2L Hannah Hays
“The Aqua Foundation is a group for and by LBTQ women,” Hays said, “and I am honored that the amazing activists that have come before me are willing to guide, share, and build with my peers and me as we figure out how we want to serve and fight for the LGBTQIA+ population in South Florida and beyond.”
The rising second-year law student is originally from Kentucky and graduated from Boston College Lynch School of Education in May 2016 with a B.A. in applied psychology & human development. She earned her M.A. in higher education administration and policy in May 2018. In her second year of law school, she will serve as the vice president of the UM Chapter of the National Lawyers Guild, and the activism chair for OUTLaw.
“The scholarships are given to promising LGBTQ women and trans/NB students who were selected due to their outstanding academics, consistent commitment to the community, and their leadership potential,” says AQUA Scholarship Committee chair Gisela Vega.
Founded in 2007, the Aqua Scholars program has been helping young women in the community achieve their goals in higher education by providing the funds to facilitate their learning as well as mentorship to help them achieve academic success. Each year a group of outstanding LBTQ leaders is paired with more experienced members of the community who have been in their shoes.
With both academic, professional, and personal guidance from their mentors, each scholar is given the opportunity to attend meetings, a leadership conference, and community service events, as well as the chance to forge relationships with like-minded people working for positive social change.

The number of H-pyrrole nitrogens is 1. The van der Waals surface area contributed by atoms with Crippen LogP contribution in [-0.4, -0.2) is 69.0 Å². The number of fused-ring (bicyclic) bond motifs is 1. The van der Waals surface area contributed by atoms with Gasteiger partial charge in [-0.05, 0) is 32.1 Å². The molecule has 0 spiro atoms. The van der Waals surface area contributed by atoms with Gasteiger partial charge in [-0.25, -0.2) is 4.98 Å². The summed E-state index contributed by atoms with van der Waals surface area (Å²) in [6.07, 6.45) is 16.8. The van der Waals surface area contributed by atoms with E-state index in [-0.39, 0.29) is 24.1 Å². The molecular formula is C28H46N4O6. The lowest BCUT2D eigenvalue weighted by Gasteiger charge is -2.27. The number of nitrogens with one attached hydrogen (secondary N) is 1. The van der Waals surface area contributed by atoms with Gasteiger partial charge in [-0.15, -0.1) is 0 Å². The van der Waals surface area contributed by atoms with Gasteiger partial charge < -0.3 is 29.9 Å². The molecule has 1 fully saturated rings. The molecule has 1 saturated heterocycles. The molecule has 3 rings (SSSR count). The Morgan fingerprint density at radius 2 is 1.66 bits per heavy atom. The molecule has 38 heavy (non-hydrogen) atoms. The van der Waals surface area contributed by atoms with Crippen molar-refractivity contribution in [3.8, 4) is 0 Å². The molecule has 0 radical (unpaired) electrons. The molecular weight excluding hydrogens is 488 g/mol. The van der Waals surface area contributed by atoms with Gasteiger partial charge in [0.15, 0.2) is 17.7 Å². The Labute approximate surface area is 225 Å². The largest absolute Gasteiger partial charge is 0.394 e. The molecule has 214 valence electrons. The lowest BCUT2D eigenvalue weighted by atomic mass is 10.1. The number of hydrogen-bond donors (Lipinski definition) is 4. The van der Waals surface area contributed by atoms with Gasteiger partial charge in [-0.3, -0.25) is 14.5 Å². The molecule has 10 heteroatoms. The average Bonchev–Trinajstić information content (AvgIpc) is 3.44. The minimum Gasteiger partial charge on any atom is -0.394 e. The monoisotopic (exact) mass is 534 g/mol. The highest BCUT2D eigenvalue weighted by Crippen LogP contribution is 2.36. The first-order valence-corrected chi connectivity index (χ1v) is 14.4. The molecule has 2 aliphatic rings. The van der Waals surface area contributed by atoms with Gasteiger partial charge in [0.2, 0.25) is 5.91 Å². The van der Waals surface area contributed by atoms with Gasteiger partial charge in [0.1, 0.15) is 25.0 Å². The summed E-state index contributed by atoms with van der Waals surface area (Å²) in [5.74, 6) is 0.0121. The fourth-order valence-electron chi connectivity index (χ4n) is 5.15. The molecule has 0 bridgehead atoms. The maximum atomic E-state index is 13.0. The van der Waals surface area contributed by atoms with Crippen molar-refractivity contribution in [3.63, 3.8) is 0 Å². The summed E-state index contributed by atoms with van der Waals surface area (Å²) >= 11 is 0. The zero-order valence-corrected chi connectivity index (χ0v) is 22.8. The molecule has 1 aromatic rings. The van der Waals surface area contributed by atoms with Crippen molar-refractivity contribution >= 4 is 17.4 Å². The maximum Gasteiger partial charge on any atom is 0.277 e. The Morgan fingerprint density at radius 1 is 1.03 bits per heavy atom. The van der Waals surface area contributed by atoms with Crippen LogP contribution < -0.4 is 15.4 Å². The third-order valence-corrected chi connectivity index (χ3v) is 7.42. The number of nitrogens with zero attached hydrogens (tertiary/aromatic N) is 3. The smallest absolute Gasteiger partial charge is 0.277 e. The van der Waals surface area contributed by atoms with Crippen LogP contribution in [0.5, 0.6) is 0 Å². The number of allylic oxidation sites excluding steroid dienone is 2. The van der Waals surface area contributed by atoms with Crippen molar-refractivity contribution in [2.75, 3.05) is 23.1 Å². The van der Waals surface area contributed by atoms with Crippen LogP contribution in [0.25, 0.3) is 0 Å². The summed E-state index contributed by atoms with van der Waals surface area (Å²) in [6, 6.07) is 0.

The Elizabeth Schwartz Scholarship was created to provide a $10,000 award to 2nd or 3rd year LGBTQ female law students. Schwartz, J.D. ’97, has generously offered to mentor the scholarship recipients. The program was created to honor Schwartz and to assure others continue in her legacy of activist lawyering for LGBTQ rights.
Hays hopes to use her law degree to better understand how the legal system oppresses and exploits marginalized communities to better serve organizations and individuals working to build power through grass-roots social movement and disruption.
“I am so grateful that Miami Law has given me the space and resources to explore a future career in public interest law,” Hays said. “Thanks to the help of people like Assistant Dean of Public Interest & Pro Bono Marni Lennon and upcoming OUTLaw President Amelia Daynes, I have had a rare opportunity to challenge myself both personally and professionally without feeling like I ever have to sacrifice my commitment to social justice or my LGBTQIA+ community.”